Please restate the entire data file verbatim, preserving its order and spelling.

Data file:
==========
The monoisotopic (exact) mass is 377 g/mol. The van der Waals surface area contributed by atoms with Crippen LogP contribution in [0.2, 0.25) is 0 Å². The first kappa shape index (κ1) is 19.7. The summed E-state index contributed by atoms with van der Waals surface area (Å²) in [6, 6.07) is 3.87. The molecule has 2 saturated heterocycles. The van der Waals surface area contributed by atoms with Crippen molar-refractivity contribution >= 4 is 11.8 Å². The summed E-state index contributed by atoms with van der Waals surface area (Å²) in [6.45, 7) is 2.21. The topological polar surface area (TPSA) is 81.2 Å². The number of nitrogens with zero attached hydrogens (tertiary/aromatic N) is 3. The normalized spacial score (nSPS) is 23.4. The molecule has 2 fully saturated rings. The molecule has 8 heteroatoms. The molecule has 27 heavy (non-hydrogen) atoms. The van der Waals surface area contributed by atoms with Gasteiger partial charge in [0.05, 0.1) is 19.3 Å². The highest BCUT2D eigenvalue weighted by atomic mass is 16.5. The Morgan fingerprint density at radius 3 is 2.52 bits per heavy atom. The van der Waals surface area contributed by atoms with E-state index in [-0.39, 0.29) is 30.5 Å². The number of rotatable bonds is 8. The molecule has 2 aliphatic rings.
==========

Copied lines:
The monoisotopic (exact) mass is 377 g/mol. The van der Waals surface area contributed by atoms with Crippen LogP contribution in [0.2, 0.25) is 0 Å². The first kappa shape index (κ1) is 19.7. The summed E-state index contributed by atoms with van der Waals surface area (Å²) in [6, 6.07) is 3.87. The molecule has 2 saturated heterocycles. The van der Waals surface area contributed by atoms with Crippen molar-refractivity contribution >= 4 is 11.8 Å². The summed E-state index contributed by atoms with van der Waals surface area (Å²) in [6.45, 7) is 2.21. The topological polar surface area (TPSA) is 81.2 Å². The number of nitrogens with zero attached hydrogens (tertiary/aromatic N) is 3. The normalized spacial score (nSPS) is 23.4. The molecule has 2 fully saturated rings. The molecule has 8 heteroatoms. The molecule has 27 heavy (non-hydrogen) atoms. The van der Waals surface area contributed by atoms with Gasteiger partial charge in [0.05, 0.1) is 19.3 Å². The highest BCUT2D eigenvalue weighted by atomic mass is 16.5. The Morgan fingerprint density at radius 3 is 2.52 bits per heavy atom. The van der Waals surface area contributed by atoms with E-state index in [-0.39, 0.29) is 30.5 Å². The number of rotatable bonds is 8. The molecule has 2 aliphatic rings.